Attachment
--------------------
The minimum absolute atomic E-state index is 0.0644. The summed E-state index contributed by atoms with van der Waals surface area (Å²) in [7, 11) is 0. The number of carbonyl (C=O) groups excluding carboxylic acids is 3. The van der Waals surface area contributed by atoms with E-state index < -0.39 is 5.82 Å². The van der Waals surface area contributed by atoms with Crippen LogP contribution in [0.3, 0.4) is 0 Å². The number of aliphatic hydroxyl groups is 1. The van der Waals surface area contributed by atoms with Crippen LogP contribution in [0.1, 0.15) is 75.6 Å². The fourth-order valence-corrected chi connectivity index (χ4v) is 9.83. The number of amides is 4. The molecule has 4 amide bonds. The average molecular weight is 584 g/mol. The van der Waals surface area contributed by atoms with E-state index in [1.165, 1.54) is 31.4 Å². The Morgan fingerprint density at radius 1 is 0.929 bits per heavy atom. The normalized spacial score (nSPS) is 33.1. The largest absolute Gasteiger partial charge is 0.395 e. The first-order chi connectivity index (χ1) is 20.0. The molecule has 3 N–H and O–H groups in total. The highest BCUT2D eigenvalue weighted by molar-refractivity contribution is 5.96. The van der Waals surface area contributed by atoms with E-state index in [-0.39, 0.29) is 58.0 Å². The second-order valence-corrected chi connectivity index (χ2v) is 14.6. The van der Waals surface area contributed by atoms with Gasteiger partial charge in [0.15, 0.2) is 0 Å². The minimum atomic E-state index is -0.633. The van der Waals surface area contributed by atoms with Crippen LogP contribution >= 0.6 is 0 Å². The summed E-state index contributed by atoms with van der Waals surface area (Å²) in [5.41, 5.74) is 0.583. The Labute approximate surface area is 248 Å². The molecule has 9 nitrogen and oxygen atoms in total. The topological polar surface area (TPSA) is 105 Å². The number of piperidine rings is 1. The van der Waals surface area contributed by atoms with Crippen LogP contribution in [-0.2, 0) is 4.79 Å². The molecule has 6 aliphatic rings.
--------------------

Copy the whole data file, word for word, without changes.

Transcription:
The minimum absolute atomic E-state index is 0.0644. The summed E-state index contributed by atoms with van der Waals surface area (Å²) in [7, 11) is 0. The number of carbonyl (C=O) groups excluding carboxylic acids is 3. The van der Waals surface area contributed by atoms with E-state index < -0.39 is 5.82 Å². The van der Waals surface area contributed by atoms with Crippen LogP contribution in [0.3, 0.4) is 0 Å². The number of aliphatic hydroxyl groups is 1. The van der Waals surface area contributed by atoms with Crippen LogP contribution in [0.1, 0.15) is 75.6 Å². The fourth-order valence-corrected chi connectivity index (χ4v) is 9.83. The number of amides is 4. The molecule has 4 amide bonds. The average molecular weight is 584 g/mol. The van der Waals surface area contributed by atoms with E-state index in [1.165, 1.54) is 31.4 Å². The Morgan fingerprint density at radius 1 is 0.929 bits per heavy atom. The normalized spacial score (nSPS) is 33.1. The largest absolute Gasteiger partial charge is 0.395 e. The first-order chi connectivity index (χ1) is 20.0. The molecule has 3 N–H and O–H groups in total. The highest BCUT2D eigenvalue weighted by molar-refractivity contribution is 5.96. The van der Waals surface area contributed by atoms with E-state index in [-0.39, 0.29) is 58.0 Å². The second-order valence-corrected chi connectivity index (χ2v) is 14.6. The van der Waals surface area contributed by atoms with Gasteiger partial charge in [0.15, 0.2) is 0 Å². The minimum atomic E-state index is -0.633. The van der Waals surface area contributed by atoms with Crippen LogP contribution >= 0.6 is 0 Å². The summed E-state index contributed by atoms with van der Waals surface area (Å²) in [5.41, 5.74) is 0.583. The Labute approximate surface area is 248 Å². The molecule has 9 nitrogen and oxygen atoms in total. The topological polar surface area (TPSA) is 105 Å². The number of piperidine rings is 1. The van der Waals surface area contributed by atoms with Crippen LogP contribution in [-0.2, 0) is 4.79 Å². The molecule has 6 aliphatic rings.